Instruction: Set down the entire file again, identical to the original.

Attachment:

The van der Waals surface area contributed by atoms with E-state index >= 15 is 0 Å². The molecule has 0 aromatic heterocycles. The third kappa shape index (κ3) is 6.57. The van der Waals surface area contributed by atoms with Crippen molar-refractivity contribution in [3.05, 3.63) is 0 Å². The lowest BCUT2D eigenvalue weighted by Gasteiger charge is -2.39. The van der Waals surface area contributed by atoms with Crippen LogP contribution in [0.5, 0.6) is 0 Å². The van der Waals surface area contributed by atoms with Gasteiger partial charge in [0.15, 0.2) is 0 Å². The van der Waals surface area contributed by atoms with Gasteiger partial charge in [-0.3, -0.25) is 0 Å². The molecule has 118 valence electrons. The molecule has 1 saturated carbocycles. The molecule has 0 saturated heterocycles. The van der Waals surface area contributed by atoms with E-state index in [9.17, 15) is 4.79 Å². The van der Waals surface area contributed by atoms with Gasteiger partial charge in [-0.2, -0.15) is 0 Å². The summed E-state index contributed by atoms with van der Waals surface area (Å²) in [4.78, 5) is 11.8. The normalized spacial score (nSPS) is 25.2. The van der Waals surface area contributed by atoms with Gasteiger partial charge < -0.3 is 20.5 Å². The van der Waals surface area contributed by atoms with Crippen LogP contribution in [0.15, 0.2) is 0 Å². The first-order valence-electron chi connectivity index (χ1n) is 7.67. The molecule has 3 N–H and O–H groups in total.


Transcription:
The van der Waals surface area contributed by atoms with E-state index >= 15 is 0 Å². The molecule has 0 aromatic heterocycles. The third kappa shape index (κ3) is 6.57. The van der Waals surface area contributed by atoms with Crippen molar-refractivity contribution in [3.05, 3.63) is 0 Å². The lowest BCUT2D eigenvalue weighted by Gasteiger charge is -2.39. The van der Waals surface area contributed by atoms with Crippen LogP contribution in [0.5, 0.6) is 0 Å². The van der Waals surface area contributed by atoms with Gasteiger partial charge in [0.15, 0.2) is 0 Å². The van der Waals surface area contributed by atoms with Gasteiger partial charge in [-0.3, -0.25) is 0 Å². The molecule has 118 valence electrons. The molecule has 1 saturated carbocycles. The molecule has 0 saturated heterocycles. The van der Waals surface area contributed by atoms with E-state index in [9.17, 15) is 4.79 Å². The van der Waals surface area contributed by atoms with Gasteiger partial charge in [-0.2, -0.15) is 0 Å². The summed E-state index contributed by atoms with van der Waals surface area (Å²) in [4.78, 5) is 11.8. The normalized spacial score (nSPS) is 25.2. The van der Waals surface area contributed by atoms with Gasteiger partial charge < -0.3 is 20.5 Å². The van der Waals surface area contributed by atoms with Crippen LogP contribution in [0.15, 0.2) is 0 Å². The first-order valence-electron chi connectivity index (χ1n) is 7.67. The molecule has 3 N–H and O–H groups in total.